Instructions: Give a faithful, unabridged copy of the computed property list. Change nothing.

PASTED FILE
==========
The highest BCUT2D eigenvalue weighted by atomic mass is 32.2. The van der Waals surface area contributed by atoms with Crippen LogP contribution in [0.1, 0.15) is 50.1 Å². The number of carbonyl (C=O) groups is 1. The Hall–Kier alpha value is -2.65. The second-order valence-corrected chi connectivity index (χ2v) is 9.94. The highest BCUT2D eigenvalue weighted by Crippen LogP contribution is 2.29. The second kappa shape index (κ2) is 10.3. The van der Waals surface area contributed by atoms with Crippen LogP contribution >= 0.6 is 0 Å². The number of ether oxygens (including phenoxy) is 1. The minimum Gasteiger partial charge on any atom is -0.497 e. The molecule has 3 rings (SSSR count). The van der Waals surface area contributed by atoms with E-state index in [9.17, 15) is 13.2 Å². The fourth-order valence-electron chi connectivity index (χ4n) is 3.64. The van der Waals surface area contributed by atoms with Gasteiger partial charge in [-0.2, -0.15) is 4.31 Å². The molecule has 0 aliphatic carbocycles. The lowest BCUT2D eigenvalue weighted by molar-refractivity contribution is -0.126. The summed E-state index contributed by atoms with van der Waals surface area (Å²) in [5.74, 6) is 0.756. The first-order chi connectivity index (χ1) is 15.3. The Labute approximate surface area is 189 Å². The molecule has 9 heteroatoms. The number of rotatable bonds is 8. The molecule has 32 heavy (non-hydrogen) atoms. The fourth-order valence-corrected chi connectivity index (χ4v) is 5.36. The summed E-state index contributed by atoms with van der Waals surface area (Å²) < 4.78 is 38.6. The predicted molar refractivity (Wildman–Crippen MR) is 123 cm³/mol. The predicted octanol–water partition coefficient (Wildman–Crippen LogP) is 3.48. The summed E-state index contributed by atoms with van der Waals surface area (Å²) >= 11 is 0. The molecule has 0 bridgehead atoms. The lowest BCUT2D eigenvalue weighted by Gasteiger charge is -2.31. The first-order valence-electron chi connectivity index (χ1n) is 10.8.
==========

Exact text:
The highest BCUT2D eigenvalue weighted by atomic mass is 32.2. The van der Waals surface area contributed by atoms with Crippen LogP contribution in [0.1, 0.15) is 50.1 Å². The number of carbonyl (C=O) groups is 1. The Hall–Kier alpha value is -2.65. The second-order valence-corrected chi connectivity index (χ2v) is 9.94. The highest BCUT2D eigenvalue weighted by Crippen LogP contribution is 2.29. The second kappa shape index (κ2) is 10.3. The van der Waals surface area contributed by atoms with Crippen LogP contribution >= 0.6 is 0 Å². The number of ether oxygens (including phenoxy) is 1. The minimum Gasteiger partial charge on any atom is -0.497 e. The molecule has 3 rings (SSSR count). The van der Waals surface area contributed by atoms with E-state index in [9.17, 15) is 13.2 Å². The fourth-order valence-electron chi connectivity index (χ4n) is 3.64. The van der Waals surface area contributed by atoms with Gasteiger partial charge in [-0.2, -0.15) is 4.31 Å². The molecule has 0 aliphatic carbocycles. The lowest BCUT2D eigenvalue weighted by molar-refractivity contribution is -0.126. The summed E-state index contributed by atoms with van der Waals surface area (Å²) in [5.74, 6) is 0.756. The first-order chi connectivity index (χ1) is 15.3. The Labute approximate surface area is 189 Å². The molecule has 9 heteroatoms. The number of rotatable bonds is 8. The molecule has 32 heavy (non-hydrogen) atoms. The fourth-order valence-corrected chi connectivity index (χ4v) is 5.36. The summed E-state index contributed by atoms with van der Waals surface area (Å²) < 4.78 is 38.6. The predicted molar refractivity (Wildman–Crippen MR) is 123 cm³/mol. The predicted octanol–water partition coefficient (Wildman–Crippen LogP) is 3.48. The summed E-state index contributed by atoms with van der Waals surface area (Å²) >= 11 is 0. The molecule has 0 bridgehead atoms. The lowest BCUT2D eigenvalue weighted by Gasteiger charge is -2.31. The first-order valence-electron chi connectivity index (χ1n) is 10.8.